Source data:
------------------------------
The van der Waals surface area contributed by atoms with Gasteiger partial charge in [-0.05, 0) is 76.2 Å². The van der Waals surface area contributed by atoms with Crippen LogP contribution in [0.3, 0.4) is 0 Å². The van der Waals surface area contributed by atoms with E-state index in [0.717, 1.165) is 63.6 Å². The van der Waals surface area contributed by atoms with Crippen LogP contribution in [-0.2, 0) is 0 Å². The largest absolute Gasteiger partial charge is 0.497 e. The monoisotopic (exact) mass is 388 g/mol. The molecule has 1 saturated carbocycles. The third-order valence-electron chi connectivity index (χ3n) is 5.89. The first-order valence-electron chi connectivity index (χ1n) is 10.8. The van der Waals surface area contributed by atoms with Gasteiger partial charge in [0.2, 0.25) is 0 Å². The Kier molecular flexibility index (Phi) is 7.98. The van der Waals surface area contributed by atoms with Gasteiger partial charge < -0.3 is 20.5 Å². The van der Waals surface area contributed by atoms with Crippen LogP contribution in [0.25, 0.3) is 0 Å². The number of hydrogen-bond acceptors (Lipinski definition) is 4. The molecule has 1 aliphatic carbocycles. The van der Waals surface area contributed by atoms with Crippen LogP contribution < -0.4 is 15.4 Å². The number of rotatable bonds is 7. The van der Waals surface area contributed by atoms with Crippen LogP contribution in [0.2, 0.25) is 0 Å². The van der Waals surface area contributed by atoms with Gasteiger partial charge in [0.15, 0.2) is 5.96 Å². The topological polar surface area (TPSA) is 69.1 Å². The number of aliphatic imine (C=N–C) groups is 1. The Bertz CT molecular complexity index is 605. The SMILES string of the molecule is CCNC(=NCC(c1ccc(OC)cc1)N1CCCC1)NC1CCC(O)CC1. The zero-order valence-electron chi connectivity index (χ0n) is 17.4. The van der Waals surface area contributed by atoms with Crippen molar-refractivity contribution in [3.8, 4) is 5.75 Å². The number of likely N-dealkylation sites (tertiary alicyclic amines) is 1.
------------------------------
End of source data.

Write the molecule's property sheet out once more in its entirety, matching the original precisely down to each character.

The van der Waals surface area contributed by atoms with Gasteiger partial charge in [-0.05, 0) is 76.2 Å². The van der Waals surface area contributed by atoms with Crippen LogP contribution in [0.3, 0.4) is 0 Å². The van der Waals surface area contributed by atoms with E-state index in [0.717, 1.165) is 63.6 Å². The van der Waals surface area contributed by atoms with Crippen LogP contribution in [-0.2, 0) is 0 Å². The largest absolute Gasteiger partial charge is 0.497 e. The monoisotopic (exact) mass is 388 g/mol. The molecule has 1 saturated carbocycles. The third-order valence-electron chi connectivity index (χ3n) is 5.89. The first-order valence-electron chi connectivity index (χ1n) is 10.8. The van der Waals surface area contributed by atoms with Gasteiger partial charge in [0.2, 0.25) is 0 Å². The Kier molecular flexibility index (Phi) is 7.98. The van der Waals surface area contributed by atoms with Gasteiger partial charge < -0.3 is 20.5 Å². The van der Waals surface area contributed by atoms with Crippen LogP contribution in [0.25, 0.3) is 0 Å². The number of hydrogen-bond acceptors (Lipinski definition) is 4. The molecule has 1 aliphatic carbocycles. The van der Waals surface area contributed by atoms with Crippen LogP contribution < -0.4 is 15.4 Å². The number of rotatable bonds is 7. The van der Waals surface area contributed by atoms with Crippen LogP contribution in [0.2, 0.25) is 0 Å². The van der Waals surface area contributed by atoms with Gasteiger partial charge in [0.15, 0.2) is 5.96 Å². The topological polar surface area (TPSA) is 69.1 Å². The number of aliphatic imine (C=N–C) groups is 1. The Bertz CT molecular complexity index is 605. The SMILES string of the molecule is CCNC(=NCC(c1ccc(OC)cc1)N1CCCC1)NC1CCC(O)CC1. The zero-order valence-electron chi connectivity index (χ0n) is 17.4. The van der Waals surface area contributed by atoms with Crippen molar-refractivity contribution in [3.8, 4) is 5.75 Å². The number of likely N-dealkylation sites (tertiary alicyclic amines) is 1.